National Radiologic Technology Week Celebrates Technologists, Highlights Role During Pandemic

November 11, 2020
Whitney J. Palmer

The radiologic technologists and sonographers have experienced changes during the viral outbreak.

When it comes to the COVID-19 pandemic, there are few people in radiology who simultaneously have had more of a direct impact on patients or who have taken a more front-line seat to the outbreak than the radiologic technologists and sonographers who work closely with patients every day.

This week – National Radiologic Technology Week® -- marks the centennial celebration for the American Society of Radiologic Technologists (ASRT), but it also serves as an opportunity to shine a spotlight on the providers who perform the thousands of X-ray, MRIs, CTs, mammograms, nuclear medicine, cardiac and vascular international, and ultrasound procedures on a weekly basis.

Since the beginning of the pandemic, the more than 340,000 radiologic technologists have conducted the chest X-rays, CT scans, and cardiac ultrasounds that have been critical to detecting and managing the progression of the virus. They are there to ensure proper ventilation placement, as well as to ensure the patients who need other services receive the best care possible.

But, this year has not been without its changes. In a recent study published in Journal of the American Society of Echocardiography, investigators from Mount Sinai Hospital took the first look at how the pandemic has impacted cardiac sonographers when they perform transthoracic echocardiograms (TTEs), a procedure that carries a significant infection risk.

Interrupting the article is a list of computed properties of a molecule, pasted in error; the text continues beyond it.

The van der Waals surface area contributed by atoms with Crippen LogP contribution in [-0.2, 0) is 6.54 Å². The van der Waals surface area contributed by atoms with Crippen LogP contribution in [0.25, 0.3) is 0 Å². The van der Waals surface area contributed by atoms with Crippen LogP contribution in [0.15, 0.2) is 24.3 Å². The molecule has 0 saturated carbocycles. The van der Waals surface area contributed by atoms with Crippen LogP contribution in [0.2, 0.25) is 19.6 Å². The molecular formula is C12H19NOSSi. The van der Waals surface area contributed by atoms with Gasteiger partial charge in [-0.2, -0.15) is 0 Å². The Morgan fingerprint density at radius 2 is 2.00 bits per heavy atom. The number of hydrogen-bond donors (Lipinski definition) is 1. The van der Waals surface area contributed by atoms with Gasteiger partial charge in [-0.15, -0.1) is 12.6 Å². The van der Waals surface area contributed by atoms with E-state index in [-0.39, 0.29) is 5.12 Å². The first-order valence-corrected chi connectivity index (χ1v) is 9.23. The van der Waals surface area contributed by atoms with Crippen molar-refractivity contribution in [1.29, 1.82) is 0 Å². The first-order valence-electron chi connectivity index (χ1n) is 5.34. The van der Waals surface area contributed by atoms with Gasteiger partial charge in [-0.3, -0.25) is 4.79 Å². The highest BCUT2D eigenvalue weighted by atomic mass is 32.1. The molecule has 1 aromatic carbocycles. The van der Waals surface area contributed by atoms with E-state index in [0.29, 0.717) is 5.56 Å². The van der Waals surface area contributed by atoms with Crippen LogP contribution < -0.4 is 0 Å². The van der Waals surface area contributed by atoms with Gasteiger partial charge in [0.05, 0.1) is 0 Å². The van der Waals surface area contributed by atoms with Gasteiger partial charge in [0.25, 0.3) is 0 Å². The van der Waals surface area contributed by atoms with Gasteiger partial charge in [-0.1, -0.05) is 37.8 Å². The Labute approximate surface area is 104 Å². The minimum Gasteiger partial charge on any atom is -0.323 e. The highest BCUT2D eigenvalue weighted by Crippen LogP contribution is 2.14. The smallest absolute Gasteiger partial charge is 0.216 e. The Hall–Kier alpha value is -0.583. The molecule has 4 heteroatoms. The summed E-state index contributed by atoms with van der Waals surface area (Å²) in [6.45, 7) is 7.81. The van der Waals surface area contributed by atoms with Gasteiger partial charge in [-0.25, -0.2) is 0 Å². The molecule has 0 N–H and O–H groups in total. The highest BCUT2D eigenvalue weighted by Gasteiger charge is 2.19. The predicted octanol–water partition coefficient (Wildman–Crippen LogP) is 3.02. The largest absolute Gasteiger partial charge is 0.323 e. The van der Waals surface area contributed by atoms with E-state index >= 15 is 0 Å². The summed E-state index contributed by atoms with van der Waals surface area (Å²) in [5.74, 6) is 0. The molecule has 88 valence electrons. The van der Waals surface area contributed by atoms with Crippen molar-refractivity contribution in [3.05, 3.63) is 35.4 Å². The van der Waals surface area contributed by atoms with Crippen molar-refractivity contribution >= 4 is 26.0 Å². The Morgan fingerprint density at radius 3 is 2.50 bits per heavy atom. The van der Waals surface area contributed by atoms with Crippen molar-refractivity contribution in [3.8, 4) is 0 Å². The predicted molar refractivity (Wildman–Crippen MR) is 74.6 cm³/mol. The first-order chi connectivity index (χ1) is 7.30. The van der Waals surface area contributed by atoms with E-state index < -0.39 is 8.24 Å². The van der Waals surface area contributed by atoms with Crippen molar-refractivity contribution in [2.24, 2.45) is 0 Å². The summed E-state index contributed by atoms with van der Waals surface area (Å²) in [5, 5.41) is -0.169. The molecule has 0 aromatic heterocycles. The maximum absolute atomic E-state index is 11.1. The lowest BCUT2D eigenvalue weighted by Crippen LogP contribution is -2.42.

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Based on a survey conducted with 78 cardiac sonographers from 15 medical institutions throughout New York City from March 2020 to May 2020, the research team, led by Vaani P. Garg, M.D., cardiologist and assistant professor, found that 95 percent of sonographers were using N95 respirators during the height of the pandemic, surpassing the guidance from the Centers for Disease Control & Prevention (CDC) that said surgical facemasks were adequate for non-aerosol generating procedures.

Only 8 percent of cardiac sonographers reported having to rely on homemade cloth masks during that time, indicating their hospitals had a sufficient supply of personal protective equipment. But, only half reported using dedicated eye goggles.

However, fewer sonographers reported that additional measures were taken during the time to reduce the risk of viral transmission. For example, only 9 percent reported frequent use of plastic echocardiogram machine covers, and 11 percent said barriers were set up between patient and sonographer. Only 30 percent indicated they had used probe covers, and roughly 25 percent said they had not received enough disinfection training.

“These gaps, as elucidated by sonographers, are significant and merit attention toward practice modifications to reduce infectious risk and increase uniformity across labs,” Garg’s team said.

Alongside these protective efforts, however, the facilities did make several institutional changes that were intended to reduce risks. According to the surveyed sonographers, these alterations included:

  • Screening of TTE orders by a cardiologist (86 percent)
  • Goal-driven echocardiograms via abbreviated protocols (78 percent)
  • Training in PPE use (74 percent)

“Screening of orders by cardiologists allowed preemptive reduction in the inherent risks posted by COVID-19 positive patients to each sonographer with each scan,” the team said. “Screening of all orders, as such, was a new practice during the surge.”

Putting these measures in place was important, particularly during the surge, the sonographers said, with more than half reporting that the TTEs performed yielded clinically significant information.

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